406 On the Angular Effect of Undetected Clouds in Infrared Window Radiance Observations: Aircraft Experimental Analyses

Monday, 11 January 2016
Nicholas R. Nalli, NOAA/NESDIS, College Park, MD; and W. L. Smith Sr. and Q. Liu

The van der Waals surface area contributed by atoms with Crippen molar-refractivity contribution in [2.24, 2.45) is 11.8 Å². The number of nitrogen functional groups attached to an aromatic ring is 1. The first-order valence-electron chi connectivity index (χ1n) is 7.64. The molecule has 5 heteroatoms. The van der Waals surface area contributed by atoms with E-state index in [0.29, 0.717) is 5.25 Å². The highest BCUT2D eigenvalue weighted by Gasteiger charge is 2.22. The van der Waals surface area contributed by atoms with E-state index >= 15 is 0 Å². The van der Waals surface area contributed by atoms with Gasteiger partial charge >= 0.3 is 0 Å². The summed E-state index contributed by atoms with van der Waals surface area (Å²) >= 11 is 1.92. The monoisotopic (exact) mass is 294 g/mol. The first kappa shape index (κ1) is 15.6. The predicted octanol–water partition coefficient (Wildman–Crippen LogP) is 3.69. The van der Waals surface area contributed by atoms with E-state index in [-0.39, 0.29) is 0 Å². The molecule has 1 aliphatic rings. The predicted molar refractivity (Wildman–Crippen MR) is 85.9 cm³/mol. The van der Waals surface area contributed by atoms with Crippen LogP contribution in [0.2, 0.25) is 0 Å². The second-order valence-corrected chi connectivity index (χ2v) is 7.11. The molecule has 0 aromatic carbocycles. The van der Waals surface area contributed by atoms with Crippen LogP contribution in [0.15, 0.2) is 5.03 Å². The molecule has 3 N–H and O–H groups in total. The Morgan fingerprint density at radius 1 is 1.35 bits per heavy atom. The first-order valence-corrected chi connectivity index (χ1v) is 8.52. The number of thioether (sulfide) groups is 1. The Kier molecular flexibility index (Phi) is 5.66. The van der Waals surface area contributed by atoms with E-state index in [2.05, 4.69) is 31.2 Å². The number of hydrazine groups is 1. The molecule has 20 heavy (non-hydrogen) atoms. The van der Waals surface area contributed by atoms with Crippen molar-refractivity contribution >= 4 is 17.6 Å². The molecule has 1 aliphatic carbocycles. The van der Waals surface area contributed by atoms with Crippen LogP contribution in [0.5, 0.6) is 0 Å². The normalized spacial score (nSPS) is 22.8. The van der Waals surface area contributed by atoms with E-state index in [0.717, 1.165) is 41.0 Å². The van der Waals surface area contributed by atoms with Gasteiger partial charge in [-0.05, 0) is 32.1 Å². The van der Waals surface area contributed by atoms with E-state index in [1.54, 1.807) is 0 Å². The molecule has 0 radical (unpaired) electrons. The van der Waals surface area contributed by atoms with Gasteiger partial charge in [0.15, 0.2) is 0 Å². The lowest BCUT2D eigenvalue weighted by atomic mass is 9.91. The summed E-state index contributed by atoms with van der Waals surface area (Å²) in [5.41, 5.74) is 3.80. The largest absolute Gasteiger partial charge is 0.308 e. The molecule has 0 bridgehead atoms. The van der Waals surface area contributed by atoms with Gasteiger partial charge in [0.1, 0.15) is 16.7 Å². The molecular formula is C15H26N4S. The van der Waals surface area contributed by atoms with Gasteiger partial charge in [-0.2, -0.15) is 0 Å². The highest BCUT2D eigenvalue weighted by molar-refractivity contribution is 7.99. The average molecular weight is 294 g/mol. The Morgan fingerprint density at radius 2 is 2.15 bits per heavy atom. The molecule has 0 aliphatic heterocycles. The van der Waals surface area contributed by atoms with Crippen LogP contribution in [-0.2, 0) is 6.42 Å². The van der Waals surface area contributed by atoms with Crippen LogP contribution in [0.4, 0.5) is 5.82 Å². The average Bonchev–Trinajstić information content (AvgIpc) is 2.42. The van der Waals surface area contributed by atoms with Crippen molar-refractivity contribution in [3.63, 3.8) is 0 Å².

This presentation furthers previous investigations into the zenith angular effect of cloud and/or aerosol contamination within infrared (IR) radiance observations (obs) commonly used in the retrieval of environmental data records (EDRs) from hyperspectral sounders such as the Joint Polar Satellite System (JPSS) Cross-track Infrared Sounder (CrIS). In this paper, we corroborate two previous related papers (Nalli et al. 2012, 2013) by performing analyses of hyperspectral IR microwindow observations against forward calculations (calc - obs) taken from the 2007 Joint Airborne IASI Validation Experiment (JAIVEX). High resolution IR spectra obtained from the aircraft-based NPOESS Aircraft Sounder Testbed Interferometer (NAST-I) are compared against forward calculations based upon collocated dropsondes. We utilize aerosol optical depth (AOD) EDR derived from NOAA Geostationary Operational Environmental Satellite (GOES) to determine the approximate locations of cloud contaminated NAST-I fields-of-view (FOV). To estimate the angular variation of clouds, we derive expressions for estimating cloud aspect ratio from visible imagery where cloud shadows can be measured relative to the cloud horizontal diameter. In agreement with the sensitivity calculations in Nalli et al. (2012), it is found that a small cloud fraction within sensor FOV can have a measurable concave-up impact on the angular agreement with clear-sky calculations on the order hundreds of millikelvins. It is also found that sun-glint can have a measurable impact on agreement between calc – obs in longwave IR microwindow channels (in aircraft experimental data) on the same order of magnitude as residual cloud/aerosol contamination. Our results are germane to inversion (retrieval) schemes that depend upon cloud-cleared or cloud-masked IR radiance data, as well as in hemispheric radiative flux calculations involving randomly distributed broken cloud fields.
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